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What Is Hospital-Acquired Pneumonia?

Hospital-acquired pneumonia can lead to more serious issues, including acute respiratory failure.
X-rays are used to evaluate the condition of the patient's lungs.
Ventilator-associated pneumonia is a severe lung infection in a patient who has been on a ventilator for more than 48 hours.
Pathogens within the hospital setting can lead to Hospital-Acquired Pneumonia.
Acute respiratory failure may result from hospital-acquired pneumonia.
Pneumonia is an infection of the lungs that can reduce the body's capability to circulate oxygen to organs.
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  • Written By: J.M. Willhite
  • Edited By: Heather Bailey
  • Last Modified Date: 18 November 2014
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Hospital-acquired pneumonia (HAP) is a lung infection that may be contracted within 48 hours following hospitalization. Often caused by exposure to pathogens within the hospital setting, such as gram-negative bacilli and staph infection, HAP is considered a more serious form of traditional pneumonia. Treatment for this potentially life-threatening condition includes the use of antibiotics to treat infection and, in some cases, supplemental oxygen to aid breathing.

There are three subdivisions of illness associated with hospital-acquired pneumonia: postoperative pneumonia, ventilator-associated pneumonia (VAP), and health care-associated pneumonia (HCAP). A commonality among all forms of HAP is that an individual acquires infection while he or she is in a health care facility, such as a hospital or clinic. Individuals with HAP generally exhibit the same symptoms as she or he would had his or her exposure to pathogen-induced pneumonia occurred out in the community. The only difference between HAP and traditional pneumonia is the severity of symptom manifestation.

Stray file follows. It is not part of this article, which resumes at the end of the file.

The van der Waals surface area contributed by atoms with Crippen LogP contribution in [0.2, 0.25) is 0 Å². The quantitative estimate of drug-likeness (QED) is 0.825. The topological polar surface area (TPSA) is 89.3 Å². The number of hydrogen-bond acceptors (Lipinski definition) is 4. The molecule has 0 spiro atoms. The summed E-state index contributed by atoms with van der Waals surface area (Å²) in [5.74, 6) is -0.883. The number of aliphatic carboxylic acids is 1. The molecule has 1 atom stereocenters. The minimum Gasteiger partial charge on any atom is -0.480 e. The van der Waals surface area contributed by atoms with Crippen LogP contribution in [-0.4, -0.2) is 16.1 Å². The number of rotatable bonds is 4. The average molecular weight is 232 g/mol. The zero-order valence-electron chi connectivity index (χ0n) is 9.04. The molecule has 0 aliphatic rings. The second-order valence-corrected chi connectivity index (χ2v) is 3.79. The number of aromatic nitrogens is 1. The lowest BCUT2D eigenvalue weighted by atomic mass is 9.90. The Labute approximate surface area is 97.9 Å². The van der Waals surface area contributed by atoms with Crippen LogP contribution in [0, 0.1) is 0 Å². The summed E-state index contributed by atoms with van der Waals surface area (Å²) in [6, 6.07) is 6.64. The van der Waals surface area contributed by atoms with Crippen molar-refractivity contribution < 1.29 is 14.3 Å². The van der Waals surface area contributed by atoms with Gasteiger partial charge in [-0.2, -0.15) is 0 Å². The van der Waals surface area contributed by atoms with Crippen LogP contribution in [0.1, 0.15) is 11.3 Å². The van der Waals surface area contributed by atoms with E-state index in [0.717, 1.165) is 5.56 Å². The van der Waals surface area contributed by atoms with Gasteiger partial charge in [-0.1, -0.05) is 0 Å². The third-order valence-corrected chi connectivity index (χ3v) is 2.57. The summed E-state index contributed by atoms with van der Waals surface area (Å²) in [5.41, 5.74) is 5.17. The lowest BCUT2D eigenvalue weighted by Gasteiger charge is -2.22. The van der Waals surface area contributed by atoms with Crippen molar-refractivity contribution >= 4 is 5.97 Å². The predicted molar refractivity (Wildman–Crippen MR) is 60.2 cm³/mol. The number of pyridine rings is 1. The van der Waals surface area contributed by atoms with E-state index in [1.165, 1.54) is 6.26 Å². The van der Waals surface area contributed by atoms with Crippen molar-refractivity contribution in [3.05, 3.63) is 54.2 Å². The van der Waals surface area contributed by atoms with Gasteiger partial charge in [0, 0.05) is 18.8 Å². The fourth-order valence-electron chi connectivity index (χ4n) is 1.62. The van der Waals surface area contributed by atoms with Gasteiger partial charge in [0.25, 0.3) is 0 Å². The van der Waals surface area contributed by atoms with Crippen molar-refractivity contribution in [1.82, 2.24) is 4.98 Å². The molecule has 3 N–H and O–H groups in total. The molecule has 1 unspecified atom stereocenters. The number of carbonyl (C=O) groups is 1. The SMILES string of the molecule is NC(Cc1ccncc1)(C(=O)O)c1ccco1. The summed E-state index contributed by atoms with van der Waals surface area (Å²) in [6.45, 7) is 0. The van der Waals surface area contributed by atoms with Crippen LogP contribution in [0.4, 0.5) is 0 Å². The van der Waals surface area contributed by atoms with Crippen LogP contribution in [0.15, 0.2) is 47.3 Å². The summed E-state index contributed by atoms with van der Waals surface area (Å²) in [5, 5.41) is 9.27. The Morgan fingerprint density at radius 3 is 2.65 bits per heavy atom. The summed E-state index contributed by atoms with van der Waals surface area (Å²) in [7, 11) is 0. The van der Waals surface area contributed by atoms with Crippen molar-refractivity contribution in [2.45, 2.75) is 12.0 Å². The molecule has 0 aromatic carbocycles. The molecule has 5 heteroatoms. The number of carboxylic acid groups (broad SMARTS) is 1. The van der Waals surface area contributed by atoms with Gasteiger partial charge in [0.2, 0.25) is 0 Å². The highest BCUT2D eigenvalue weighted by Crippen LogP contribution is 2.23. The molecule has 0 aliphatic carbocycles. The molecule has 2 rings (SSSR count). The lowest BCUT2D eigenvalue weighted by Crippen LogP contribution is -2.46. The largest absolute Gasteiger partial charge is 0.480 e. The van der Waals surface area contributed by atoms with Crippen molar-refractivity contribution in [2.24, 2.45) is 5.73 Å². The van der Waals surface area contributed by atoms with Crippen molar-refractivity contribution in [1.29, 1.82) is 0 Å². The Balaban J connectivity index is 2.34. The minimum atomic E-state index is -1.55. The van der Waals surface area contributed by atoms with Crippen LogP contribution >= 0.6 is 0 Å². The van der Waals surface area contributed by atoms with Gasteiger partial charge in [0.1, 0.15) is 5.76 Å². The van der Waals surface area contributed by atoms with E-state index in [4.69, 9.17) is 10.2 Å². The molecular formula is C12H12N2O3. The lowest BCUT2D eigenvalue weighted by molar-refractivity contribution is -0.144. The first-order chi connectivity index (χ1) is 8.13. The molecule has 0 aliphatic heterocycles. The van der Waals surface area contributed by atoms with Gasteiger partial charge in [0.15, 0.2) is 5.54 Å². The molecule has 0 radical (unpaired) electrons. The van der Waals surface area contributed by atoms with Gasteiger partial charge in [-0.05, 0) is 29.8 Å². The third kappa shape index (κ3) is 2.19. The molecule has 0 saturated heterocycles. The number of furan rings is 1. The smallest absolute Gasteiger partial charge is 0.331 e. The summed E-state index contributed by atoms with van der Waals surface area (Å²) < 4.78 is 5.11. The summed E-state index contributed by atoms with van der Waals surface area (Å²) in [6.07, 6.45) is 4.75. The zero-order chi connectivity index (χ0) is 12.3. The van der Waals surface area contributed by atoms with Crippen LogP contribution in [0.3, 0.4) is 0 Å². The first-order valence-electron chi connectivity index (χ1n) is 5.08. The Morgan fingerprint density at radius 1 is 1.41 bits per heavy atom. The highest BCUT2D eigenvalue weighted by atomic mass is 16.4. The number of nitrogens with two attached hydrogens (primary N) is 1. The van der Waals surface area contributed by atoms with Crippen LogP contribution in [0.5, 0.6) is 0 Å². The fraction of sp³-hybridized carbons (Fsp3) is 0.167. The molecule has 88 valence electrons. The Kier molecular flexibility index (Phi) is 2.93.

Individuals who have been hospitalized may already be experiencing compromised immunity, which makes them more susceptible to gram-negative bacilli and staph infection. An increased susceptibility may oftentimes be accentuated by additional risk factors. Individuals who suffer from alcoholism, chronic illness, or advanced age are at an increased risk for developing HAP following hospitalization. Additional elements that may put an individual at risk may include recent surgery and the use of medications that suppress the immune system.

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Those who develop hospital-acquired pneumonia may experience a range of symptoms that may manifest to varying degrees. Common signs of pneumonia such as fever, fatigue, and chills are often the first to occur. Individuals with HAP may also develop nausea, joint discomfort, and breathing difficulty. Other signs indicative of HAP may include loss of appetite, a greenish tinge to mucus and phlegm, and chest pain that occurs when coughing or breathing deeply.